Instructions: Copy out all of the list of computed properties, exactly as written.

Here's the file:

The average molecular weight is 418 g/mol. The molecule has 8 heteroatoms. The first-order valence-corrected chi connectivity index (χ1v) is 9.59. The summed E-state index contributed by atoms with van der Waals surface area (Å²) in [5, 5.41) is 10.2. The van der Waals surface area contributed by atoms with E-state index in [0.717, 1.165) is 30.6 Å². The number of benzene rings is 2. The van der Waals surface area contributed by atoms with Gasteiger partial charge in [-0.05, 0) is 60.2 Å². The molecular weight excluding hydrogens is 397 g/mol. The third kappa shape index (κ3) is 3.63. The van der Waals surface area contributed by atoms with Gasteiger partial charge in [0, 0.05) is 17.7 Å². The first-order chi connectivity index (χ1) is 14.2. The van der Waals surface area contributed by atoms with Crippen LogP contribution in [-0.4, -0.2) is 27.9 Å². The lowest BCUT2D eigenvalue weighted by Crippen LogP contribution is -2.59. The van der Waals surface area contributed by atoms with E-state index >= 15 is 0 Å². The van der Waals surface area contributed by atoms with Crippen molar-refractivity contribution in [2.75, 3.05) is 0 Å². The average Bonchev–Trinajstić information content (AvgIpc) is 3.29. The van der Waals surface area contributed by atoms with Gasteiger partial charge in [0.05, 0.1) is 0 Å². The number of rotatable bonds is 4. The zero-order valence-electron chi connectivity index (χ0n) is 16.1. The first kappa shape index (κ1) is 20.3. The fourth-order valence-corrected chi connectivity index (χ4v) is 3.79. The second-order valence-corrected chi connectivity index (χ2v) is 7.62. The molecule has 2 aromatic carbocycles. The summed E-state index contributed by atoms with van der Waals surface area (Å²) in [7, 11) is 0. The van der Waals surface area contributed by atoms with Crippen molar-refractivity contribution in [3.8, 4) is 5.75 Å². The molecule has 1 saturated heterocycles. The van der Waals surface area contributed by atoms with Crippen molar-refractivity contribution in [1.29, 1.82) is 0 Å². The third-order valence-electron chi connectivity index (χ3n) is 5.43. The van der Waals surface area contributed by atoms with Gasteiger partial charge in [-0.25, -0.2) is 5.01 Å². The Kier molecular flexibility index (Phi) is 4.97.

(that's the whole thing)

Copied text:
The average molecular weight is 418 g/mol. The molecule has 8 heteroatoms. The first-order valence-corrected chi connectivity index (χ1v) is 9.59. The summed E-state index contributed by atoms with van der Waals surface area (Å²) in [5, 5.41) is 10.2. The van der Waals surface area contributed by atoms with E-state index in [0.717, 1.165) is 30.6 Å². The number of benzene rings is 2. The van der Waals surface area contributed by atoms with Gasteiger partial charge in [-0.05, 0) is 60.2 Å². The molecular weight excluding hydrogens is 397 g/mol. The third kappa shape index (κ3) is 3.63. The van der Waals surface area contributed by atoms with Gasteiger partial charge in [0, 0.05) is 17.7 Å². The first-order chi connectivity index (χ1) is 14.2. The van der Waals surface area contributed by atoms with Crippen LogP contribution in [-0.4, -0.2) is 27.9 Å². The lowest BCUT2D eigenvalue weighted by Crippen LogP contribution is -2.59. The van der Waals surface area contributed by atoms with E-state index >= 15 is 0 Å². The van der Waals surface area contributed by atoms with Crippen molar-refractivity contribution in [2.75, 3.05) is 0 Å². The average Bonchev–Trinajstić information content (AvgIpc) is 3.29. The van der Waals surface area contributed by atoms with Gasteiger partial charge in [0.05, 0.1) is 0 Å². The number of rotatable bonds is 4. The zero-order valence-electron chi connectivity index (χ0n) is 16.1. The first kappa shape index (κ1) is 20.3. The fourth-order valence-corrected chi connectivity index (χ4v) is 3.79. The second-order valence-corrected chi connectivity index (χ2v) is 7.62. The molecule has 2 aromatic carbocycles. The summed E-state index contributed by atoms with van der Waals surface area (Å²) in [7, 11) is 0. The van der Waals surface area contributed by atoms with Crippen molar-refractivity contribution in [3.8, 4) is 5.75 Å². The molecule has 1 saturated heterocycles. The van der Waals surface area contributed by atoms with Crippen molar-refractivity contribution in [1.29, 1.82) is 0 Å². The third-order valence-electron chi connectivity index (χ3n) is 5.43. The van der Waals surface area contributed by atoms with Gasteiger partial charge in [-0.25, -0.2) is 5.01 Å². The Kier molecular flexibility index (Phi) is 4.97.